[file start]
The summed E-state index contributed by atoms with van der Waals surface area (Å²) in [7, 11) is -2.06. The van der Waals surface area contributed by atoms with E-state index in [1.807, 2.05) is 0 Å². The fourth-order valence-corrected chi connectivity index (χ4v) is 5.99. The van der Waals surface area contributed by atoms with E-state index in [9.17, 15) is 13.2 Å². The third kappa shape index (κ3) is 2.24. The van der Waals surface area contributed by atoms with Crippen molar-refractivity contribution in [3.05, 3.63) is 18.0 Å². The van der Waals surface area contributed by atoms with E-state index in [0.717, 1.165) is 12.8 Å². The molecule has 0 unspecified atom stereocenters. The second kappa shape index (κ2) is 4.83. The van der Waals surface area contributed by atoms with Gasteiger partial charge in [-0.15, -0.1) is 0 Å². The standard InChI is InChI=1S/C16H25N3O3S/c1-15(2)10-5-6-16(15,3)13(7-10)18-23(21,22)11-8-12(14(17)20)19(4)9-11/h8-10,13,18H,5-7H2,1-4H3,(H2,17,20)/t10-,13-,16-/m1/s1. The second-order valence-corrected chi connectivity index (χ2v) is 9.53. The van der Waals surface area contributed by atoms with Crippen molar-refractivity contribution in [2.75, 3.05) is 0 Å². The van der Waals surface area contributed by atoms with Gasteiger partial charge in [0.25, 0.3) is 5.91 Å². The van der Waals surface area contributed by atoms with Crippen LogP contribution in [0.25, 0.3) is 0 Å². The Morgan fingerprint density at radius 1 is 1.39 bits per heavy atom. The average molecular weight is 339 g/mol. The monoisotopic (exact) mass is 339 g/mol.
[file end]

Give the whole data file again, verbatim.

The summed E-state index contributed by atoms with van der Waals surface area (Å²) in [7, 11) is -2.06. The van der Waals surface area contributed by atoms with E-state index in [1.807, 2.05) is 0 Å². The fourth-order valence-corrected chi connectivity index (χ4v) is 5.99. The van der Waals surface area contributed by atoms with E-state index in [9.17, 15) is 13.2 Å². The third kappa shape index (κ3) is 2.24. The van der Waals surface area contributed by atoms with Crippen molar-refractivity contribution in [3.05, 3.63) is 18.0 Å². The van der Waals surface area contributed by atoms with E-state index in [0.717, 1.165) is 12.8 Å². The molecule has 0 unspecified atom stereocenters. The second kappa shape index (κ2) is 4.83. The van der Waals surface area contributed by atoms with Gasteiger partial charge in [-0.15, -0.1) is 0 Å². The standard InChI is InChI=1S/C16H25N3O3S/c1-15(2)10-5-6-16(15,3)13(7-10)18-23(21,22)11-8-12(14(17)20)19(4)9-11/h8-10,13,18H,5-7H2,1-4H3,(H2,17,20)/t10-,13-,16-/m1/s1. The second-order valence-corrected chi connectivity index (χ2v) is 9.53. The van der Waals surface area contributed by atoms with Crippen molar-refractivity contribution in [2.75, 3.05) is 0 Å². The van der Waals surface area contributed by atoms with Gasteiger partial charge in [0.25, 0.3) is 5.91 Å². The van der Waals surface area contributed by atoms with Crippen LogP contribution in [0.25, 0.3) is 0 Å². The Morgan fingerprint density at radius 1 is 1.39 bits per heavy atom. The average molecular weight is 339 g/mol. The monoisotopic (exact) mass is 339 g/mol.